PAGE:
Thursday, March 8th 2018

Confessions of a Crypto Miner: CPU Mining

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Welcome back to "Confessions of a Crypto Miner," my column about a crypto miner from 2013 trying to get caught up with the latest standards. I'm presently mining and reporting to you from a dual-GTX 1080 based rig mining zCash.
Today we are going to take a look at mining again - using the CPU in particular. CPU mining is the original form of mining cryptocoins.

Bitcoin and similar programs were originally designed with a miner built into the wallet that mined on your CPU. As time moved on, people realized how ridiculously simple most crypto algorithms of the time were (Bitcoin, as an example, is a simple SHA-256 hash that can be done on something as simple as pen and paper!) They adapted it to execute on GPUs, in parallel, to make best use of these chips' processing power. Some cases (like Bitcoin) are now run almost exclusively on special purpose, many-cored ASIC chips that are built for just this single task. CPU mining became too inefficient for everyone for a long time until some special coins came out based on so-called "CPU-only" algorithms. The most noteworthy of these is probably the Monero coin and its related CryptoNight hash algorithm. It relies on some memory-intensive access principles that CPUs are very good at, resulting in making CPU mining profitable again. The important question now is, "How profitable?" Are CPUs going to be the next thing flying off the shelves, now that GPUs ran out? Let's find out.

My miner, since its inception, has mined zCash, but mining zCash on the CPU is a silly exercise that nets nearly nothing versus electric. As such, I'm turning the CPU to Monero, even though I have expressed reservations about the currency in the past. Those reservations, briefly, are mainly due to its anonymous nature: exchanges have begun to flag this anonymity-centered currency as "high risk," and liquidity on it can be low at times. It's also the posterchild for illegal activity using digital currency, since it can't be tracked, and if any crypto is going to be made illegal via regulation, it's likely Monero. That said, I still don't see why mining on the side with my CPU would be bad - if the numbers suggest a quick and easy profit, so I ran some tests to see what my measly R3 1200 Ryzen can do.
After just a day of mining, a few things became clear. First was that running all four of my Ryzen's cores was not sustainable, as the OS bogged down, and my wallets and miners on the same machine ceased to function. Three cores/threads wasn't sustainable either, as hash rate on the GPU-miner program tanked, and since that's the big moneymaker, we can't have that. So I could only use a measly 2 threads of my 4-core 4-thread Ryzen, and like that it makes just $3.00 per month! That is outrageously poor. I held out hope, though, as power draw only went up by 40 watts, and plugging that into a power calculator shows it costs about well - a little over $3.30.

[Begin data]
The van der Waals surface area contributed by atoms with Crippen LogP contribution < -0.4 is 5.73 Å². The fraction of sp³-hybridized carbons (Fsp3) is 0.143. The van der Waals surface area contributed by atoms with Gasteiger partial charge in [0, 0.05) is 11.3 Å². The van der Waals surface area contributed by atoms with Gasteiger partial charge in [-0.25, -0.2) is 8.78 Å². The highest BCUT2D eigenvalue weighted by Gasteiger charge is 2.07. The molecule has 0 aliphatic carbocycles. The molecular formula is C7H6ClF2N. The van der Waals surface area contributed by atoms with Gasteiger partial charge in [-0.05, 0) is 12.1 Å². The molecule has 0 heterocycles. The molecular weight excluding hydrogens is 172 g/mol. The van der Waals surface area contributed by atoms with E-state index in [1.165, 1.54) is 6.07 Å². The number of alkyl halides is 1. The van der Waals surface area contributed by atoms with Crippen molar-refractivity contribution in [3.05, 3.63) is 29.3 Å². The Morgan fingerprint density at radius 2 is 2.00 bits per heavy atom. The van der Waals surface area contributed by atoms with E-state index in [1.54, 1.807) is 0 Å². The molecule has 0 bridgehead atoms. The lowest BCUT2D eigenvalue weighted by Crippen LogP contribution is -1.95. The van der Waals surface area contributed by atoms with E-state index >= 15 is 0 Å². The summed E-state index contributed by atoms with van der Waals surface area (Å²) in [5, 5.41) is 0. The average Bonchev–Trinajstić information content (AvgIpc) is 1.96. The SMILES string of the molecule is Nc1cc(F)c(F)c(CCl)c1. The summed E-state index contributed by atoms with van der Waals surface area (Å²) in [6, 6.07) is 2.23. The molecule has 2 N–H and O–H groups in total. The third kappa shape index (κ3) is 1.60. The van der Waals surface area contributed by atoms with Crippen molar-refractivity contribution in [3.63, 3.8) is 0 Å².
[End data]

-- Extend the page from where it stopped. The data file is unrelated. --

Yes, mining Monero and selling immediately on a R3 1200 Ryzen appears to be a losing gambit. I can only advise it if you believe that the coin will go up, something I don't believe in.

In order to get data from a more powerful system, I went to my personal R7 1800X based rig, with all of its 8 cores and 16 threads. I quickly found that I can load all eight physical cores before things start to bog down (SMT does nothing for Monero, but it lets the OS chug along with no problems!) What did I get? The short, non-scientific version is, I got roughly six times the hash rate, yielding a more respectable $18.00 per month with no OS slowdown - still rather underwhelming. It also drew a little over three times the power from idle to full load, or about 150W. Granted, my CPU is overclocked, and you could probably improve this efficiency curve, but the bottom line is, no one is getting rich off of CPU mining. It's more a question of whether you should put that idle hardware to work at all, not whether you should buy into it. In my 1800X's case, the 150W power cost is ~$10.00 per month, so I'll turn $8 in profits in the same duration. Is it worth the wear and tear? Honestly, I'd say "yes," but only because I know CPUs can take it. I would never, however, buy a CPU for mining alone. The financials just aren't there. My honest advice for your mining rigs is still to buy the cheapest CPU/platform available, forget about CPU mining, and call it a day. There is no reason at all to splurge on a Ryzen R7 1800X here.

Want to tell me something? Do you think I did something wrong? If so, let me know in the comments below! I welcome questions and feedback of all types and look forward to some great discussion.
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